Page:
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The bright side of saddest day of the year; Blue Monday

While we can't control weather patterns, or the sun, we can face one of the components of the equation head on
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Blue Monday
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January, the most underappreciated month of the year. Known as one of the longest, coldest months, it also finds itself typecast as the unhappiest. Nestled between World Religion Day and National Hug Day, you'll find Blue Monday.
 
The theory behind Blue Monday suggests that the third Monday in January takes Mondays to a whole new level. This year, the 'saddest day of the year' falls on January 21. 

What is Blue Monday and where did this unofficial day of sadness originate? 

There is an actual mathematical calculation that predicts when it occurs. One of the components of the calculation includes the timing of when Christmas bills will begin to arrive. Couple this with our unmet expectations of cold-turkey resolutions, lack of daylight hours and a return to the daily grind, and we have ourselves a formula for the blues. 

There are days dedicated to hats, sandwiches, and bubble wrap so why shouldn't sadness get one too? While Blue Monday has no actual scientific backing, we choose not to fact check the equation, burying our vitamin D deficient selves under a blanket of self-fulfilling misery.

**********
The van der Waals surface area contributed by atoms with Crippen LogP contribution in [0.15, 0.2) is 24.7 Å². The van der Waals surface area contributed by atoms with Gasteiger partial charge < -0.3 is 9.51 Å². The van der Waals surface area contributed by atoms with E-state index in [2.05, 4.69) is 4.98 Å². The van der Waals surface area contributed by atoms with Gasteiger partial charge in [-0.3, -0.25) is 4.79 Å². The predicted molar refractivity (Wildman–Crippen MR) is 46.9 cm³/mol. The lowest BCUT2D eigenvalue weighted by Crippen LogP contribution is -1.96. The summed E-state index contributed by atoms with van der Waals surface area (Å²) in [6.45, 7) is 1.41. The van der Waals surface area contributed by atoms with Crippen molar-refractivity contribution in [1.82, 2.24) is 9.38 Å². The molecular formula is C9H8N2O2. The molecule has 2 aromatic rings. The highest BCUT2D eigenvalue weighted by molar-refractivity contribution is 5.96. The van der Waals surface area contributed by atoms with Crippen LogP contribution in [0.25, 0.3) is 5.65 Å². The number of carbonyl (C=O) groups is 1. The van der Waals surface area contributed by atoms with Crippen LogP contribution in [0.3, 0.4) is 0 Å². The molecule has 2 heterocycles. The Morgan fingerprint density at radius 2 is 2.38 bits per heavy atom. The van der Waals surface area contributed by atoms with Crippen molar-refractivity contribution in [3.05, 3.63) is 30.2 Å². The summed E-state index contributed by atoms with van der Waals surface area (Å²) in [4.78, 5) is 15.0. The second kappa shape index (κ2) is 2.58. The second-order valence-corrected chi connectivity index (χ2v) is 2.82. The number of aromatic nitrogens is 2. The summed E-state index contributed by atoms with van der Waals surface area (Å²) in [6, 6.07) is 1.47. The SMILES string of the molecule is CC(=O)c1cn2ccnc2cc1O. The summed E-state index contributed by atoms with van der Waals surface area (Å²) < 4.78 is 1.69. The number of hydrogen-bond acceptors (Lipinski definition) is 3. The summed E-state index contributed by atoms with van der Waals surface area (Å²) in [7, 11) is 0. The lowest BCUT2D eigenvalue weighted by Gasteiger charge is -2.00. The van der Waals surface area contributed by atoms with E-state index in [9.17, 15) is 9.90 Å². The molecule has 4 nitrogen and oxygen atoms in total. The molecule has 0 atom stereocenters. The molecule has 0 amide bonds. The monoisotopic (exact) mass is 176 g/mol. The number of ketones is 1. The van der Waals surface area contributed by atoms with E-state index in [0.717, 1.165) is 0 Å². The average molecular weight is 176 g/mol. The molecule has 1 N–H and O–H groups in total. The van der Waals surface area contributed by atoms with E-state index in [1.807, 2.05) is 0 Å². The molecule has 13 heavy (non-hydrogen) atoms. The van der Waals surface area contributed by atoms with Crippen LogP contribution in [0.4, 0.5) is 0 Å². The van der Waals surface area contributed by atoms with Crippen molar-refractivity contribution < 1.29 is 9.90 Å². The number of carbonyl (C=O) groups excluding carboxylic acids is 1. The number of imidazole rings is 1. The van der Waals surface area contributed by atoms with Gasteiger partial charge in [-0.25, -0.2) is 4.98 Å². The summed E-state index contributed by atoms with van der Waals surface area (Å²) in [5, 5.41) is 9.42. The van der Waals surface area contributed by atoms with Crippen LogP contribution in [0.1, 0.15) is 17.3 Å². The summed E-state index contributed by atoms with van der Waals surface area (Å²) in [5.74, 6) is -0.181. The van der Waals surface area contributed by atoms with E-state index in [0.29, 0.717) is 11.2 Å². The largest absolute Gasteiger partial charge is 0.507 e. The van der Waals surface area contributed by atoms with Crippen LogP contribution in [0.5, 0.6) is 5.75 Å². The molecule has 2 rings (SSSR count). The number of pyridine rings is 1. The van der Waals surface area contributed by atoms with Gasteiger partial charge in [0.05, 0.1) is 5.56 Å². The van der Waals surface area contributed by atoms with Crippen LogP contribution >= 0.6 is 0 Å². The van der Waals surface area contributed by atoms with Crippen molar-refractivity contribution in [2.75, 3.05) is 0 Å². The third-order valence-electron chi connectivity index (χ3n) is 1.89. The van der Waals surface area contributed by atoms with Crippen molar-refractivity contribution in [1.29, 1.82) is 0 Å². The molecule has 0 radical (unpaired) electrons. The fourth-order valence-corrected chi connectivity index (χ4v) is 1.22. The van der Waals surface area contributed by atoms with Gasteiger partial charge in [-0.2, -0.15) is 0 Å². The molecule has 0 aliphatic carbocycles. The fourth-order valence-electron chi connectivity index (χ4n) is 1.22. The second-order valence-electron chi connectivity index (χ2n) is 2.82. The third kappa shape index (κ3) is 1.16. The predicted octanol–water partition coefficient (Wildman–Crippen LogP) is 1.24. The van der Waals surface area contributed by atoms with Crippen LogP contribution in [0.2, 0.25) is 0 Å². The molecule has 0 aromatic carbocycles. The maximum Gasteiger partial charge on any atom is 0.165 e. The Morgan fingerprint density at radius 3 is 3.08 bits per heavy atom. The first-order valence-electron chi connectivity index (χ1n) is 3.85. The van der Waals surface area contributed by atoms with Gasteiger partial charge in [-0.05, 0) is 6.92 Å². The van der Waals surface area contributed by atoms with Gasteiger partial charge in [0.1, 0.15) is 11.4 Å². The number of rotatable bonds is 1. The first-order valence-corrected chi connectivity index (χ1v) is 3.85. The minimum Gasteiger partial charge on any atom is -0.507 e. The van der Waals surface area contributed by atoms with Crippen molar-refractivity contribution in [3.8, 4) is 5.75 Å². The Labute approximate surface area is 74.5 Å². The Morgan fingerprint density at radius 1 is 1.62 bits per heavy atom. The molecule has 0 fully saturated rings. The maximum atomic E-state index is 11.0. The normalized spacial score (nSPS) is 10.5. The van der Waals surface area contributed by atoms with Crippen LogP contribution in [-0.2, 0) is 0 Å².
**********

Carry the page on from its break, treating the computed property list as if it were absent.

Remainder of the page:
It turns out the saddest day of the year's humble beginnings were a publicity stunt, released as part of a news release for a British travel company. The man behind the formula, Dr. Cliff Arnall, created the concept 14 years ago for Sky Travel.

"The formula uses many factors, including weather conditions, debt level (the difference between debt accumulated and our ability to pay), time since Christmas, time since failing our new year's resolutions, low motivational levels and feeling of a need to take action." 

The first Blue Monday was January 24, 2005. Not everyone embraced the idea, in fact, neuroscientists have described the calculation as pseudoscience; meaning while it claims to be scientific it's never actually been proven factual. 

In his defence, Arnall has said he identified the date "in a bid to encourage people, where possible, to take a positive outlook on the time of year as an opportunity for new beginnings and change." Although labelling a day as the 'saddest' seems like a setup to be, well, sad. The alternative could be to find solace in the fact that if Blue Monday is indeed the saddest day of the year - every day afterwards must be inherently happier. 

While we can't control weather patterns, or the sun, we can face one of the components of the equation head on. Martha Adams, Certified Financial Planner with Tier One Investments says we should start by creating a plan that makes us feel like we are being proactive. When it comes to paying off holiday debts she suggests "starting with paying down/off the highest interest rate first and considering consolidating high interest rate into lower interest rate debt if you have availability. For example, if you have a credit card with 29% debt and a Line of Credit with available room and an interest rate of 7% you can utilize the lower interest rate to gain more traction from your payments. That means paying off your debt quicker and feeling like you're accomplishing more than just interest payments in the process."

The bright side to the sadness equation is we're heading towards the happiest day of the year. According to Arnall's calculations that day can be found on July 15, based on weather, extended daylight hours and reduced traffic - thanks to school vacation. If that feels too far off; the international day of happiness, which also happens to be the first day of spring, is March 20.




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Natasha McKenty

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